Note: This piece explores the topic of self-harm suicidal thoughts in detail. Please use your discretion.
Some people consider it an aesthetic, these zebra-striped lines that are painted and dashed typically across adolescents’ arms. It’s terrifying to think that people see it as a “trend.” My arms used to look like I had run through rose bushes, arms stretched out wide. I had surrendered myself to my fate. And I did not hurt myself because it supposedly looked “aesthetically” pleasing.
The truth is that you don’t know what to do. You don’t know what to do when the pain inside of you is barely being contained by the cage of your own vessel. The pain so intense that you can hardly breathe. There is no catching your breath, nor is there simply running away from it.
And yet, amidst these complexities, we are judged. Judged for not knowing how to cope with the heartbreak or overwhelming numbness that festers in our veins. I won’t apologize for doing everything I could to stay alive whilst in survivor mode. Because that is exactly what it was. I was hurting so much and I wanted to die. I woke up every day, wishing, hoping, and praying that I would suddenly get a blood clot in my brain or get hit by a car on my way to school.
I was supposed to be thinking about makeup, clothes, jewelry, and relationships—but the thing flooding my brain was the desire for eternal silence.
Maybe I didn’t want to necessarily die. I wanted the voices to stop. I wanted the pain to stop. I wanted all the self-hatred to dissipate. And you know what? In those brief moments after self-harming, I felt exactly that. Silence. Dissipation. Nothingness.
But one soon turned into three. And three turned into nine, and nine turned into 18. Once I started, I couldn’t stop. I had found a way to dull the noise and channel my rage. I felt alive again. Human again. But it wasn’t healthy. Somewhere in my head, I knew it wasn’t healthy.
Every time I had a depressive episode, there they were. Those rose-thorn wounds. I did this for years, from when I was 11 until 17 or 18.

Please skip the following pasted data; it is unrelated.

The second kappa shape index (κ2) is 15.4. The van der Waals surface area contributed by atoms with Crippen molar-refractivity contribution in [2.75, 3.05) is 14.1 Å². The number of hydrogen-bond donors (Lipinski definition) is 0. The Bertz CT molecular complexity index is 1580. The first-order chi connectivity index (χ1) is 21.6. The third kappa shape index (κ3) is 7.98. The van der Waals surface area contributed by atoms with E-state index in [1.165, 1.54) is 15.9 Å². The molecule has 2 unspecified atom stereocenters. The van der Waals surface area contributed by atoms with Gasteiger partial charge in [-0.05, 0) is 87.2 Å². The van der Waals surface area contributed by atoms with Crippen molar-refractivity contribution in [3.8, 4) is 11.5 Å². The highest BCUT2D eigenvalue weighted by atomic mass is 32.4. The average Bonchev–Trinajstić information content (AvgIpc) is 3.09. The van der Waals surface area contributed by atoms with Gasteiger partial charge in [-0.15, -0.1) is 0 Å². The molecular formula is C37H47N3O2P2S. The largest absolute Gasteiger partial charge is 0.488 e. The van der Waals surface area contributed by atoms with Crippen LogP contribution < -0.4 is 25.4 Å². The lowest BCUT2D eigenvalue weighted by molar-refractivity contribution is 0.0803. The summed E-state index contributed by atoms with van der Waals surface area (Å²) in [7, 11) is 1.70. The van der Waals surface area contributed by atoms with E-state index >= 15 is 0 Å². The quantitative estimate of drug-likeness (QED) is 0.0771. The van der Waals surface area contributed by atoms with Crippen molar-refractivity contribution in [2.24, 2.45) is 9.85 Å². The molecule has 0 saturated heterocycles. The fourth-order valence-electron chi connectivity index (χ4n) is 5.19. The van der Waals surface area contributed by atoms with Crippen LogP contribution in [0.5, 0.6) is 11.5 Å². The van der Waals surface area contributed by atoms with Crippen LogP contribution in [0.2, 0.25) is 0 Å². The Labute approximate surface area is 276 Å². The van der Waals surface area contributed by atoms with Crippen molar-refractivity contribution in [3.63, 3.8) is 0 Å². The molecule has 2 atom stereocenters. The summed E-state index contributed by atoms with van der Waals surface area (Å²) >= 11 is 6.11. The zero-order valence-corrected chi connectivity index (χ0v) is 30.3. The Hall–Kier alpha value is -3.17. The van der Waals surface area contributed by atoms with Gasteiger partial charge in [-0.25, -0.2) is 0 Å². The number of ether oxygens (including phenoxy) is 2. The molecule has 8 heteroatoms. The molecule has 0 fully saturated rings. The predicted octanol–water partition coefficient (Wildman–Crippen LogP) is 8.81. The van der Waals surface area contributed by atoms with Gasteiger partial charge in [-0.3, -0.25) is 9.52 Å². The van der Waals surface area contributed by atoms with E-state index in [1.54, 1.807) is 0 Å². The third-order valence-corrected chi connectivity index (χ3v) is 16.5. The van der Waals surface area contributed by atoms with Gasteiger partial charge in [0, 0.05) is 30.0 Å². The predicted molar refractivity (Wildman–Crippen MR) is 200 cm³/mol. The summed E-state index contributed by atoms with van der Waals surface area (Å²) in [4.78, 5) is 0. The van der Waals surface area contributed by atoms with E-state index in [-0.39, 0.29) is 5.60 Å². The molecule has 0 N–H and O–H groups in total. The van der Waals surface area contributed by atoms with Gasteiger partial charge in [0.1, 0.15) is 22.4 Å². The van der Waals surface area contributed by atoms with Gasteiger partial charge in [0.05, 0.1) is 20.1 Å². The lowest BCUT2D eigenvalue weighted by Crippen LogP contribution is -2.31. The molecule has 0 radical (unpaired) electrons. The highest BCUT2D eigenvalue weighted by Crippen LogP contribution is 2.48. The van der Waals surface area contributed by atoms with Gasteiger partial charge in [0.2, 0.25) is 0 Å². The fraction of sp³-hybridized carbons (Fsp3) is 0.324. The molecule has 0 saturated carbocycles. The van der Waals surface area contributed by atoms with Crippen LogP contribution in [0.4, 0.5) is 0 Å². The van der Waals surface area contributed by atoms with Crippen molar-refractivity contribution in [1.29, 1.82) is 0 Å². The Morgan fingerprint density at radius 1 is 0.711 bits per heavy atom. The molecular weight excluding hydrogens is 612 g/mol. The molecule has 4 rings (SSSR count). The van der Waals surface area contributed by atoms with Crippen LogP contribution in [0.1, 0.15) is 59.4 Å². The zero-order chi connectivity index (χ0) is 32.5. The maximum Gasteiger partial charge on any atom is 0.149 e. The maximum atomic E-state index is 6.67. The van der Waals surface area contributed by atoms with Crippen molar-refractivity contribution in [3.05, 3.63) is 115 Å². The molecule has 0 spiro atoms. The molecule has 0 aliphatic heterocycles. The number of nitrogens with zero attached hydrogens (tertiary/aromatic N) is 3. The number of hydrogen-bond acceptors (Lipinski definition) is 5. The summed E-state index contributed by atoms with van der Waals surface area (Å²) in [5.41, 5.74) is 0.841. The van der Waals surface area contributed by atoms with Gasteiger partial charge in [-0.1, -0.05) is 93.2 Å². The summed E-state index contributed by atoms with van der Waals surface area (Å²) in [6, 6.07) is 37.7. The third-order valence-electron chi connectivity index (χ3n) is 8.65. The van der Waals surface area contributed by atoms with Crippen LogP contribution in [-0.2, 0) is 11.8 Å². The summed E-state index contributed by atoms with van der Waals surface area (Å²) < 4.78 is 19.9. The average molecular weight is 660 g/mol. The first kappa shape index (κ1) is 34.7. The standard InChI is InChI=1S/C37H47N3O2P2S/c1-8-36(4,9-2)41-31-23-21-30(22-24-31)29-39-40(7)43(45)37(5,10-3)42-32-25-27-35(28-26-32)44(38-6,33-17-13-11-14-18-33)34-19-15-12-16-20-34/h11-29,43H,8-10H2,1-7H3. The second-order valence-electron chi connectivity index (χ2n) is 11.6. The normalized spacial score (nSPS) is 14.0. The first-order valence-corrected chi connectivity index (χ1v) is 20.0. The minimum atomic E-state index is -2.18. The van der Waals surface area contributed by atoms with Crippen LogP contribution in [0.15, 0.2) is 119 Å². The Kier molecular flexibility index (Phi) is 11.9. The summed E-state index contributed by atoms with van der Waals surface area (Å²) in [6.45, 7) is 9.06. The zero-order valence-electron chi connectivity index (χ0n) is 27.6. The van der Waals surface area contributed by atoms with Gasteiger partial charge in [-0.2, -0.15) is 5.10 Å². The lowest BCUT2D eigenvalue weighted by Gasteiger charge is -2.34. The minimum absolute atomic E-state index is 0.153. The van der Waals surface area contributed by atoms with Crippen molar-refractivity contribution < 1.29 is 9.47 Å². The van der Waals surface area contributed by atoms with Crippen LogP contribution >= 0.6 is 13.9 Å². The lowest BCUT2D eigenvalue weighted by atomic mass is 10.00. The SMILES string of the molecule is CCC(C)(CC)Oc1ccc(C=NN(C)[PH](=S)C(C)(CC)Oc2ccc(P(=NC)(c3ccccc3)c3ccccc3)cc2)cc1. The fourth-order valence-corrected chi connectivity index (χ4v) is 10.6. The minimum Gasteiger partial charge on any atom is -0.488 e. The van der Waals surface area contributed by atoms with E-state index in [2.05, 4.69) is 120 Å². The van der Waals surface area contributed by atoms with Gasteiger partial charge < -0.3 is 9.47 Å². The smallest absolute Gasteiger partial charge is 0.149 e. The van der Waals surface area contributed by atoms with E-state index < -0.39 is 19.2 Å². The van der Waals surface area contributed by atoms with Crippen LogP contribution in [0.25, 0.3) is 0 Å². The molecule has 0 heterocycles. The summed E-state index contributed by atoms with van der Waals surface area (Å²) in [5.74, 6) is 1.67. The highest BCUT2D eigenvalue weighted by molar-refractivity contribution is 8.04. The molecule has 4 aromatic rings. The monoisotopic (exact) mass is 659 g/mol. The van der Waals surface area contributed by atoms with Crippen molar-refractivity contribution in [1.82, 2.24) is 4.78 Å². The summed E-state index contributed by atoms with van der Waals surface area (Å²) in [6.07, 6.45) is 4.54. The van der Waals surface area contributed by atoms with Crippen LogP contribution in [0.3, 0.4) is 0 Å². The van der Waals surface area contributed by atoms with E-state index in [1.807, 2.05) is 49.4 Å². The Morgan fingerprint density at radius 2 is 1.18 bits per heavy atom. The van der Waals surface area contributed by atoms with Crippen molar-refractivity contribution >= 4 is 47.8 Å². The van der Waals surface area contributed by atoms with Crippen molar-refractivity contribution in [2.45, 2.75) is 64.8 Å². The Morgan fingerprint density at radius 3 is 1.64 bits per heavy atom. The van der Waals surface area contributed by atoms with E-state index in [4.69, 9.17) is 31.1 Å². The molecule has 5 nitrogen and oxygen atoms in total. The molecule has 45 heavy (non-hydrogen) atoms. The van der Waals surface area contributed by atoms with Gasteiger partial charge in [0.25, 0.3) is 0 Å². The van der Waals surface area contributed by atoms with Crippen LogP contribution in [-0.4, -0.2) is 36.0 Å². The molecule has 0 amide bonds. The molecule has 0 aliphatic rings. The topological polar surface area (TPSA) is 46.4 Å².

Throughout my journey with and healing from self-harm, some words have stuck with me. The first came from a high school counselor who helped me. They said,
“It’s actually an addiction that we don’t discuss.”
And just a few years ago, singer and actress Lady Gaga spoke about her experience with self-harm in a way that I know to be true: “What I was doing was trying to show people that I was in pain instead of telling them.”
When I reflect on my days of self-harm, I see how I struggled to tell the people I loved that I was hurting. So, I found a way to show it physically. Subconsciously, I tried to convey that pain without words.
For anyone who self-harms, in any form, you are not alone. I know how difficult it is to find the courage and voice to say the words, “I need help.” But I do believe in you, in the validity of your pain, and your wish to get and feel better. I know you can do it.
Let one person in. Just one. If you have scars, roll up your sleeves and show them. They may never understand why you hurt yourself, most never will, but they will understand that you are in pain. It might be imperfect, but is a start. It is a step towards healing.
You are worthy of love and grace, from others and yourself. You are enough, here and now. If you’re dealing with self-injury or self-harm, we encourage you to use TWLOHA’s FIND HELP Tool to locate professional help and to read more stories like this one here. If you reside outside of the US, please browse our growing International Resources database. You can also text TWLOHA to 741741 to be connected for free, 24/7 to a trained Crisis Text Line counselor. If it’s encouragement or a listening ear that you need, email our team at firstname.lastname@example.org.